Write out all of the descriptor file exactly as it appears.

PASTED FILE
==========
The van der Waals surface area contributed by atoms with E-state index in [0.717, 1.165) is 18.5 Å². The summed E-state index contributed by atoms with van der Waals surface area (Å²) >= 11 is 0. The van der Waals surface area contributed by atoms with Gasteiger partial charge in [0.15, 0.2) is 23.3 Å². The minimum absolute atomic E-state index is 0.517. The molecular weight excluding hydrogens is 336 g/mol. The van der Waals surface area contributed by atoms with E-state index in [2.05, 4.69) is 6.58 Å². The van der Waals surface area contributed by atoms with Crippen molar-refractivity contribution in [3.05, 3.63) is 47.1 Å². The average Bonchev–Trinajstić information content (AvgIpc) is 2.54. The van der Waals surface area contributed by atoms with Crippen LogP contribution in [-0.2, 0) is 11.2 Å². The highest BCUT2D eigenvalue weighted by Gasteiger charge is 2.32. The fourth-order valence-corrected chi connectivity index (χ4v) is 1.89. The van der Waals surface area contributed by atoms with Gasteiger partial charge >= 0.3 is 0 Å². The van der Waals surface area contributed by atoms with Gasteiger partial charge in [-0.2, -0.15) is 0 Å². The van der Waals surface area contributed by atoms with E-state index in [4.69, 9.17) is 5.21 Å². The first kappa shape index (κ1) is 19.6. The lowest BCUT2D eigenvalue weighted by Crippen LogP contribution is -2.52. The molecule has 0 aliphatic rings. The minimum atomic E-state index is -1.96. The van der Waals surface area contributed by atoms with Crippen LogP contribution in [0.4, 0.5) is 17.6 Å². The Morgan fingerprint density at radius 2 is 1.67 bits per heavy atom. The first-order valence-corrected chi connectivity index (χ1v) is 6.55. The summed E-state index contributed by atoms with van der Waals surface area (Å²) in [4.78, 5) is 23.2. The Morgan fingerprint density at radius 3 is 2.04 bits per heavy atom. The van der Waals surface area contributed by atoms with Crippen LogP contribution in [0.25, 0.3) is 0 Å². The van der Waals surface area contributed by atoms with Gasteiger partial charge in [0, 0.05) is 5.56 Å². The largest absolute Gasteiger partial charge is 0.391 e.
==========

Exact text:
The van der Waals surface area contributed by atoms with E-state index in [0.717, 1.165) is 18.5 Å². The summed E-state index contributed by atoms with van der Waals surface area (Å²) >= 11 is 0. The van der Waals surface area contributed by atoms with Gasteiger partial charge in [0.15, 0.2) is 23.3 Å². The minimum absolute atomic E-state index is 0.517. The molecular weight excluding hydrogens is 336 g/mol. The van der Waals surface area contributed by atoms with E-state index in [2.05, 4.69) is 6.58 Å². The van der Waals surface area contributed by atoms with Crippen molar-refractivity contribution in [3.05, 3.63) is 47.1 Å². The average Bonchev–Trinajstić information content (AvgIpc) is 2.54. The van der Waals surface area contributed by atoms with Crippen LogP contribution in [-0.2, 0) is 11.2 Å². The highest BCUT2D eigenvalue weighted by Gasteiger charge is 2.32. The fourth-order valence-corrected chi connectivity index (χ4v) is 1.89. The van der Waals surface area contributed by atoms with Gasteiger partial charge >= 0.3 is 0 Å². The van der Waals surface area contributed by atoms with Gasteiger partial charge in [-0.2, -0.15) is 0 Å². The van der Waals surface area contributed by atoms with E-state index in [4.69, 9.17) is 5.21 Å². The first kappa shape index (κ1) is 19.6. The lowest BCUT2D eigenvalue weighted by Crippen LogP contribution is -2.52. The molecule has 0 aliphatic rings. The minimum atomic E-state index is -1.96. The van der Waals surface area contributed by atoms with Crippen LogP contribution in [0.4, 0.5) is 17.6 Å². The Morgan fingerprint density at radius 2 is 1.67 bits per heavy atom. The first-order valence-corrected chi connectivity index (χ1v) is 6.55. The summed E-state index contributed by atoms with van der Waals surface area (Å²) in [4.78, 5) is 23.2. The Morgan fingerprint density at radius 3 is 2.04 bits per heavy atom. The van der Waals surface area contributed by atoms with Crippen LogP contribution in [0.25, 0.3) is 0 Å². The van der Waals surface area contributed by atoms with Gasteiger partial charge in [0, 0.05) is 5.56 Å². The largest absolute Gasteiger partial charge is 0.391 e.